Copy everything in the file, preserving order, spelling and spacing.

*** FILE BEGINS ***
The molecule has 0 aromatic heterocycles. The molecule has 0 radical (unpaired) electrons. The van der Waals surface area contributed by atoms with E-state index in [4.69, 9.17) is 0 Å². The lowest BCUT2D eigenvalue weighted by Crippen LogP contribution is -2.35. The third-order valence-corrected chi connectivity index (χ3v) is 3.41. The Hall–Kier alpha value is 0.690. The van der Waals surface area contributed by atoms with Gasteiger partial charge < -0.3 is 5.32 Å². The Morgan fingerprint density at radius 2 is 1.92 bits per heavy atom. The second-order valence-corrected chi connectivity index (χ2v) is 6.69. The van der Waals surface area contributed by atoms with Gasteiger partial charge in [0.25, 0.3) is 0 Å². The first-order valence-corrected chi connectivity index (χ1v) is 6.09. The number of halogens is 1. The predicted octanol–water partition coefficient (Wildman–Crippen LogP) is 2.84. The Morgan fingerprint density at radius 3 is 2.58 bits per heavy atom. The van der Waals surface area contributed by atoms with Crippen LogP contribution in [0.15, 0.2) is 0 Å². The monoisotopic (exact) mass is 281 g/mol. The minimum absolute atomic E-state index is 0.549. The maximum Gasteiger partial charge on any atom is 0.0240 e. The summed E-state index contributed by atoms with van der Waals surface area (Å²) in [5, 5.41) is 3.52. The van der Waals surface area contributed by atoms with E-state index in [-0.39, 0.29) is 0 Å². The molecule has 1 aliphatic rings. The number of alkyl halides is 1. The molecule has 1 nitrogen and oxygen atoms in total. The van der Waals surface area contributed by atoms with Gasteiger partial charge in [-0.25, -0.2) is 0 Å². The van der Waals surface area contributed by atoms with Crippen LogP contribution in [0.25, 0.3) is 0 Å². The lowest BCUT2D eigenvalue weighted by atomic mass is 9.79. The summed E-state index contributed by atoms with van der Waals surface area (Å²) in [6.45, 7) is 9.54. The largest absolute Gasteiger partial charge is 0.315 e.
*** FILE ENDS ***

The molecule has 0 aromatic heterocycles. The molecule has 0 radical (unpaired) electrons. The van der Waals surface area contributed by atoms with E-state index in [4.69, 9.17) is 0 Å². The lowest BCUT2D eigenvalue weighted by Crippen LogP contribution is -2.35. The third-order valence-corrected chi connectivity index (χ3v) is 3.41. The Hall–Kier alpha value is 0.690. The van der Waals surface area contributed by atoms with Gasteiger partial charge < -0.3 is 5.32 Å². The Morgan fingerprint density at radius 2 is 1.92 bits per heavy atom. The second-order valence-corrected chi connectivity index (χ2v) is 6.69. The van der Waals surface area contributed by atoms with Gasteiger partial charge in [0.25, 0.3) is 0 Å². The first-order valence-corrected chi connectivity index (χ1v) is 6.09. The number of halogens is 1. The predicted octanol–water partition coefficient (Wildman–Crippen LogP) is 2.84. The Morgan fingerprint density at radius 3 is 2.58 bits per heavy atom. The van der Waals surface area contributed by atoms with Crippen LogP contribution in [0.15, 0.2) is 0 Å². The monoisotopic (exact) mass is 281 g/mol. The minimum absolute atomic E-state index is 0.549. The maximum Gasteiger partial charge on any atom is 0.0240 e. The summed E-state index contributed by atoms with van der Waals surface area (Å²) in [5, 5.41) is 3.52. The van der Waals surface area contributed by atoms with E-state index in [-0.39, 0.29) is 0 Å². The molecule has 1 aliphatic rings. The number of alkyl halides is 1. The molecule has 1 nitrogen and oxygen atoms in total. The van der Waals surface area contributed by atoms with Gasteiger partial charge in [-0.25, -0.2) is 0 Å². The van der Waals surface area contributed by atoms with Crippen LogP contribution in [0.25, 0.3) is 0 Å². The lowest BCUT2D eigenvalue weighted by atomic mass is 9.79. The summed E-state index contributed by atoms with van der Waals surface area (Å²) in [6.45, 7) is 9.54. The largest absolute Gasteiger partial charge is 0.315 e.